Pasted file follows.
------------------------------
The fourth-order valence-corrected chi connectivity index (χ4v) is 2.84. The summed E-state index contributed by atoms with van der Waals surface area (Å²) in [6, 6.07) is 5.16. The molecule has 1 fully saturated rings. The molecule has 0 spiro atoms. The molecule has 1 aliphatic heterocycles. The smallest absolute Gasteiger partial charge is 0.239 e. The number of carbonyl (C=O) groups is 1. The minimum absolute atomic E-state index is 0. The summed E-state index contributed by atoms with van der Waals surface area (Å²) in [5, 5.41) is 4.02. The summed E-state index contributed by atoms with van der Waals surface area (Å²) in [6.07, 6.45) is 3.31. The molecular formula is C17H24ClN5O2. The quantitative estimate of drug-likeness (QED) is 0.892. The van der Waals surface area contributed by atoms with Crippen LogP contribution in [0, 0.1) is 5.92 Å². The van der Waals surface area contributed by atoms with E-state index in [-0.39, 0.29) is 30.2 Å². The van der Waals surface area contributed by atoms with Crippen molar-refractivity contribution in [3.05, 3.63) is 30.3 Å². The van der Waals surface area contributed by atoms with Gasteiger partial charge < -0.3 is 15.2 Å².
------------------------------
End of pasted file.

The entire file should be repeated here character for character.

The fourth-order valence-corrected chi connectivity index (χ4v) is 2.84. The summed E-state index contributed by atoms with van der Waals surface area (Å²) in [6, 6.07) is 5.16. The molecule has 1 fully saturated rings. The molecule has 0 spiro atoms. The molecule has 1 aliphatic heterocycles. The smallest absolute Gasteiger partial charge is 0.239 e. The number of carbonyl (C=O) groups is 1. The minimum absolute atomic E-state index is 0. The summed E-state index contributed by atoms with van der Waals surface area (Å²) in [5, 5.41) is 4.02. The summed E-state index contributed by atoms with van der Waals surface area (Å²) in [6.07, 6.45) is 3.31. The molecular formula is C17H24ClN5O2. The quantitative estimate of drug-likeness (QED) is 0.892. The van der Waals surface area contributed by atoms with Crippen LogP contribution in [0, 0.1) is 5.92 Å². The van der Waals surface area contributed by atoms with E-state index in [-0.39, 0.29) is 30.2 Å². The van der Waals surface area contributed by atoms with Crippen molar-refractivity contribution in [3.05, 3.63) is 30.3 Å². The van der Waals surface area contributed by atoms with Gasteiger partial charge < -0.3 is 15.2 Å².